Rob Lowe Compares Being on "The West Wing" to an "Abusive Relationship"

He left the hit political drama in the middle of its run.

Rob Lowe starred on The West Wing from the political drama's premiere in 1999 to the middle of the fourth season, his final episode as a regular cast member airing in early 2003. Though playing White House Deputy Communications Director Sam Seaborn on the Aaron Sorkin show brought him acclaim and an Emmy nomination for Outstanding Lead Actor, it was Lowe's choice to leave.

Much has been reported over the years about why one of its most famous stars decided to walk away from a hit series in the middle of its run, and in a new interview, Lowe explained his reasoning. The now 59-year-old actor compared his time on The West Wing to "being in a relationship that was abusive" and said that his kids played a role in his decision. Read on to find out more.

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Lowe played the role for almost four seasons.

Lowe began his career as a teen heartthrob, making his big screen debut in 1983's The Outsiders and then becoming a member of Hollywood's Brat Pack, starring with other young power players like Demi Moore and Andrew McCarthy in movies including St. Elmo's Fire and About Last Night. A sex tape scandal and battle with alcoholism derailed his career only briefly; in the '90s, Lowe appeared in a mix of theatrical releases (including the comedies Wayne's World, Tommy Boy, and Austin Powers: International Man of Mystery) and direct-to-video movies.

But many would call The West Wing the mark of his true comeback. Starring Lowe, Bradley Whitford, Allison JanneyRichard Schiff, and more, the series revolved around the staff of a fictional U.S. president played by Martin Sheen. Creator Sorkin reportedly originally intended Lowe's Sam to be the main character of the series, but it quickly became more of an ensemble drama.

He was written off in Season 4.

Janel Moloney, Richard Schiff, Dule Hill, Martin Sheen, Rob Lowe, Allison Janney, and Bradley Whitford at the 2001 Golden Globes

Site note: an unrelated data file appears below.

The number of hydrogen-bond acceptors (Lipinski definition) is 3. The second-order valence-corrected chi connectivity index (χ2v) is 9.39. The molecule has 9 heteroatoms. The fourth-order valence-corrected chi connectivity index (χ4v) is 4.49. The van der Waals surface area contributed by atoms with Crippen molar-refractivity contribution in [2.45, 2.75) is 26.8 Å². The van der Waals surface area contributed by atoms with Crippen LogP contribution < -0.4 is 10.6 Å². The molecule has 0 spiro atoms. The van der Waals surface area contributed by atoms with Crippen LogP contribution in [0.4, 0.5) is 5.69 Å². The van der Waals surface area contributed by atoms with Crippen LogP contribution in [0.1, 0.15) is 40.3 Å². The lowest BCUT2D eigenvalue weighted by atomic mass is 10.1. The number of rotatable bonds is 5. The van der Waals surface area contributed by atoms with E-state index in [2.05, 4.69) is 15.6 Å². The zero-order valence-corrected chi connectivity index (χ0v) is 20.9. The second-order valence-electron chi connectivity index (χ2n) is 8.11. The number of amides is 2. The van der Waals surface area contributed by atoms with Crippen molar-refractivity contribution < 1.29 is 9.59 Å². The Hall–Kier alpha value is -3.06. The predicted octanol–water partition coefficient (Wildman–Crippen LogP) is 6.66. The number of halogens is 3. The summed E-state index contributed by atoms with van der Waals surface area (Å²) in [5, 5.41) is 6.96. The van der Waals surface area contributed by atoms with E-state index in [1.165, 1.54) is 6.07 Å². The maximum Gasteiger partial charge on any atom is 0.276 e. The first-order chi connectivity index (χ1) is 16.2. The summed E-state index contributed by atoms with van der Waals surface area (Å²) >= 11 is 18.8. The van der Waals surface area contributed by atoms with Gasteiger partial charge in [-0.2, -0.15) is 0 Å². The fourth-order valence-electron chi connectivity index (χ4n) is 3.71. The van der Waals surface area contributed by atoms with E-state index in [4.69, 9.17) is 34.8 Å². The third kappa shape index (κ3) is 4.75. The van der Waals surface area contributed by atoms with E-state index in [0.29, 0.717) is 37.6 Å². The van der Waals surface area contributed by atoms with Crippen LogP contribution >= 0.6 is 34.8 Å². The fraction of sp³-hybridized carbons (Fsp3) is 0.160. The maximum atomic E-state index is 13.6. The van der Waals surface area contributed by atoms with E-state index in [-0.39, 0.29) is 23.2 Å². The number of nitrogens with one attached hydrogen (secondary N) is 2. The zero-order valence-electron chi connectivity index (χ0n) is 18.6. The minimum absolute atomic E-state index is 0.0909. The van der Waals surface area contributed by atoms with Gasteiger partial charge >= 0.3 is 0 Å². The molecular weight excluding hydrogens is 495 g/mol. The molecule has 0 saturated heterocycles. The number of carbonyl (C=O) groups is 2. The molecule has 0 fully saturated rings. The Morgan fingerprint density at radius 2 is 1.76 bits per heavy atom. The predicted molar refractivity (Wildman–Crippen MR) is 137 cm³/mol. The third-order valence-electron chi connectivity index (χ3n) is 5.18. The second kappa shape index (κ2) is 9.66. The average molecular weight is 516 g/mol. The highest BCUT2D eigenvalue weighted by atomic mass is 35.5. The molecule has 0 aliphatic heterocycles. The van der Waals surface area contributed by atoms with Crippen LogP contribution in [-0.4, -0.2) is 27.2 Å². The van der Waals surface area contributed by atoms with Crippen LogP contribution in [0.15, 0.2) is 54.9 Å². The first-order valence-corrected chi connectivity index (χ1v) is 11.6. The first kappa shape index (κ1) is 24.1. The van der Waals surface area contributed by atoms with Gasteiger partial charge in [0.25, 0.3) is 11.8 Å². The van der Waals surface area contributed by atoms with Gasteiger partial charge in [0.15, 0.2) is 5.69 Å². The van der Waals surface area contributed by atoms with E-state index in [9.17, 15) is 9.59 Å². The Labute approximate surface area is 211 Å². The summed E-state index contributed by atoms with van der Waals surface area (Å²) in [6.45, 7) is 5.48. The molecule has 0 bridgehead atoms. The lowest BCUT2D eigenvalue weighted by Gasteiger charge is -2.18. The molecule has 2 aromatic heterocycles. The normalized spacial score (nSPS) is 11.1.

LUCY NICHOLSON/AFP via Getty Images

In the fourth season of the show, Sam decides to run for Congress and is written off in the midst of his campaign. Lowe's final episode as a main cast member was Episode 17, "Red Haven's on Fire."

Per a Washington Post article from that time, Lowe spilled the beans about his impending departure during NBC's Summer Press Tour panel in 2002, ahead of the season premiere. Sources told the newspaper that the actor was displeased that some of his co-stars were able to negotiate higher salaries, which put them on par with what he had been earning since the beginning, while he could not secure a raise himself.

In 2015, the actor told GQ, "In the end, I could have lived with the fact that everyone on the show had gotten a raise but me—if I felt that we really knew what the storylines were going to be," and claimed that a writer was told that he could work on a story "for anybody but [Sam]."

Sorkin also left the show after Season 4, following his own issues with the network. Per Collider, John Wells, who took over as showrunner for The West Wing for the rest of its run, said that "the network was very unhappy that Rob was leaving and wanted Aaron to craft larger stories for him to convince him to stay."